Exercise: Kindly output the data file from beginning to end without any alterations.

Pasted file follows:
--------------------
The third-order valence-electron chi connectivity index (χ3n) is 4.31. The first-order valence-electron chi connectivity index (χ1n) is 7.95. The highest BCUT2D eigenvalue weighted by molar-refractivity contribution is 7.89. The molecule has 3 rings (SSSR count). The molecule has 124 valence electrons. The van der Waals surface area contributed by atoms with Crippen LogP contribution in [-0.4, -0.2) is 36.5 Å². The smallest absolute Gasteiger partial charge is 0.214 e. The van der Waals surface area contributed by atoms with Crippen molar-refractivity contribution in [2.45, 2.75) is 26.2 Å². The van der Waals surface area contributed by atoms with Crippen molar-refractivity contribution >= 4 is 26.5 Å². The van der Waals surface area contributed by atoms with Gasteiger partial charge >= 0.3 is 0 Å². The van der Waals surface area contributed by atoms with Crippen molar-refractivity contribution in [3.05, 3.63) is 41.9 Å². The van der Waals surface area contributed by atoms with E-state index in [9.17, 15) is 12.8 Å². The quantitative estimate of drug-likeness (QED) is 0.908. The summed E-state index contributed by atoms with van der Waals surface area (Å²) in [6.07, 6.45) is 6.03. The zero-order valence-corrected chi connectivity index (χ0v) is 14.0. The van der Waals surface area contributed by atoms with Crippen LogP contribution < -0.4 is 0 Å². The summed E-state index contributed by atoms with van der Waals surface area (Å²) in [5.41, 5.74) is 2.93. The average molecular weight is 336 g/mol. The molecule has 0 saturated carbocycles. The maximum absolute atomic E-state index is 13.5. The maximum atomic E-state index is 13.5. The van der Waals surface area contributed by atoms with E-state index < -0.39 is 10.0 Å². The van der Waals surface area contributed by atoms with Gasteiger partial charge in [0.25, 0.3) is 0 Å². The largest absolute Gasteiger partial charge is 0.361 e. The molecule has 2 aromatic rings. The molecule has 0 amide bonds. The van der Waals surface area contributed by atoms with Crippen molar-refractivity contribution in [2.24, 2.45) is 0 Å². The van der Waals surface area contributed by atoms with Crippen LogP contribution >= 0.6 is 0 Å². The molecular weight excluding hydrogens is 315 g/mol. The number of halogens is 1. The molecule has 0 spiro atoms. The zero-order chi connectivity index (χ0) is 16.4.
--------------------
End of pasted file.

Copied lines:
The third-order valence-electron chi connectivity index (χ3n) is 4.31. The first-order valence-electron chi connectivity index (χ1n) is 7.95. The highest BCUT2D eigenvalue weighted by molar-refractivity contribution is 7.89. The molecule has 3 rings (SSSR count). The molecule has 124 valence electrons. The van der Waals surface area contributed by atoms with Crippen LogP contribution in [-0.4, -0.2) is 36.5 Å². The smallest absolute Gasteiger partial charge is 0.214 e. The van der Waals surface area contributed by atoms with Crippen molar-refractivity contribution in [2.45, 2.75) is 26.2 Å². The van der Waals surface area contributed by atoms with Crippen molar-refractivity contribution >= 4 is 26.5 Å². The van der Waals surface area contributed by atoms with Gasteiger partial charge >= 0.3 is 0 Å². The van der Waals surface area contributed by atoms with Crippen molar-refractivity contribution in [3.05, 3.63) is 41.9 Å². The van der Waals surface area contributed by atoms with E-state index in [9.17, 15) is 12.8 Å². The quantitative estimate of drug-likeness (QED) is 0.908. The summed E-state index contributed by atoms with van der Waals surface area (Å²) in [6.07, 6.45) is 6.03. The zero-order valence-corrected chi connectivity index (χ0v) is 14.0. The van der Waals surface area contributed by atoms with Crippen LogP contribution < -0.4 is 0 Å². The summed E-state index contributed by atoms with van der Waals surface area (Å²) in [5.41, 5.74) is 2.93. The average molecular weight is 336 g/mol. The molecule has 0 saturated carbocycles. The maximum absolute atomic E-state index is 13.5. The maximum atomic E-state index is 13.5. The van der Waals surface area contributed by atoms with E-state index < -0.39 is 10.0 Å². The van der Waals surface area contributed by atoms with Gasteiger partial charge in [0.25, 0.3) is 0 Å². The largest absolute Gasteiger partial charge is 0.361 e. The molecule has 2 aromatic rings. The molecule has 0 amide bonds. The van der Waals surface area contributed by atoms with Crippen molar-refractivity contribution in [2.24, 2.45) is 0 Å². The van der Waals surface area contributed by atoms with Crippen LogP contribution >= 0.6 is 0 Å². The molecular weight excluding hydrogens is 315 g/mol. The number of halogens is 1. The molecule has 0 spiro atoms. The zero-order chi connectivity index (χ0) is 16.4.